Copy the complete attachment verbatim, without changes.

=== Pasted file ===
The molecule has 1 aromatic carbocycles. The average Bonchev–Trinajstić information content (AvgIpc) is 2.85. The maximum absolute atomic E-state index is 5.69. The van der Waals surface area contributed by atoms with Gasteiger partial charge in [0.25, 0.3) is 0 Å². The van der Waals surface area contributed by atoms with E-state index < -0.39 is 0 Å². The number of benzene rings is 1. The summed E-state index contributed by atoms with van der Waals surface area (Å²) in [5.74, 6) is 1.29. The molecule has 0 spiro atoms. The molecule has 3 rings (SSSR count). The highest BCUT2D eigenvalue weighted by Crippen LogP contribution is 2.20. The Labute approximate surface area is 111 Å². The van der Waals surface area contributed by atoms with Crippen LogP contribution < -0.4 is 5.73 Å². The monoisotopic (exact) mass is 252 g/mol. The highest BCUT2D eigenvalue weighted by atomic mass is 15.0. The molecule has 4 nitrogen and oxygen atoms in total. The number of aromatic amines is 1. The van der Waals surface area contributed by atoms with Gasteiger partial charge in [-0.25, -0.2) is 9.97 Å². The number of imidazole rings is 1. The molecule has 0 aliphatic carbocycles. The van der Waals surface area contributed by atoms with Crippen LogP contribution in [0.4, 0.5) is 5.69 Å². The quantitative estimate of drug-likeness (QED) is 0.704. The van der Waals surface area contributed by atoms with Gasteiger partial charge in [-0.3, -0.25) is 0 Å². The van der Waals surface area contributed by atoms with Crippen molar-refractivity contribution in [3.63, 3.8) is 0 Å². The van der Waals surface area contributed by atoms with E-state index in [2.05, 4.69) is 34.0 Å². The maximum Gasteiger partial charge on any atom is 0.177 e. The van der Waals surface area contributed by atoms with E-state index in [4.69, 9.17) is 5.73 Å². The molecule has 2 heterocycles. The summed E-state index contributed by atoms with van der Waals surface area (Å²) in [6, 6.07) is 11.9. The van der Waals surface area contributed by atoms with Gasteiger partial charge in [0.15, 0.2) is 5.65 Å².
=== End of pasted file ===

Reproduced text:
The molecule has 1 aromatic carbocycles. The average Bonchev–Trinajstić information content (AvgIpc) is 2.85. The maximum absolute atomic E-state index is 5.69. The van der Waals surface area contributed by atoms with Gasteiger partial charge in [0.25, 0.3) is 0 Å². The van der Waals surface area contributed by atoms with E-state index < -0.39 is 0 Å². The number of benzene rings is 1. The summed E-state index contributed by atoms with van der Waals surface area (Å²) in [5.74, 6) is 1.29. The molecule has 0 spiro atoms. The molecule has 3 rings (SSSR count). The highest BCUT2D eigenvalue weighted by Crippen LogP contribution is 2.20. The Labute approximate surface area is 111 Å². The van der Waals surface area contributed by atoms with Crippen LogP contribution < -0.4 is 5.73 Å². The monoisotopic (exact) mass is 252 g/mol. The highest BCUT2D eigenvalue weighted by atomic mass is 15.0. The molecule has 4 nitrogen and oxygen atoms in total. The number of aromatic amines is 1. The van der Waals surface area contributed by atoms with Gasteiger partial charge in [-0.25, -0.2) is 9.97 Å². The number of imidazole rings is 1. The molecule has 0 aliphatic carbocycles. The van der Waals surface area contributed by atoms with Crippen LogP contribution in [0.4, 0.5) is 5.69 Å². The quantitative estimate of drug-likeness (QED) is 0.704. The van der Waals surface area contributed by atoms with Gasteiger partial charge in [-0.3, -0.25) is 0 Å². The van der Waals surface area contributed by atoms with Crippen molar-refractivity contribution in [3.63, 3.8) is 0 Å². The van der Waals surface area contributed by atoms with E-state index in [2.05, 4.69) is 34.0 Å². The maximum Gasteiger partial charge on any atom is 0.177 e. The van der Waals surface area contributed by atoms with E-state index in [4.69, 9.17) is 5.73 Å². The molecule has 2 heterocycles. The summed E-state index contributed by atoms with van der Waals surface area (Å²) in [6, 6.07) is 11.9. The van der Waals surface area contributed by atoms with Gasteiger partial charge in [0.15, 0.2) is 5.65 Å².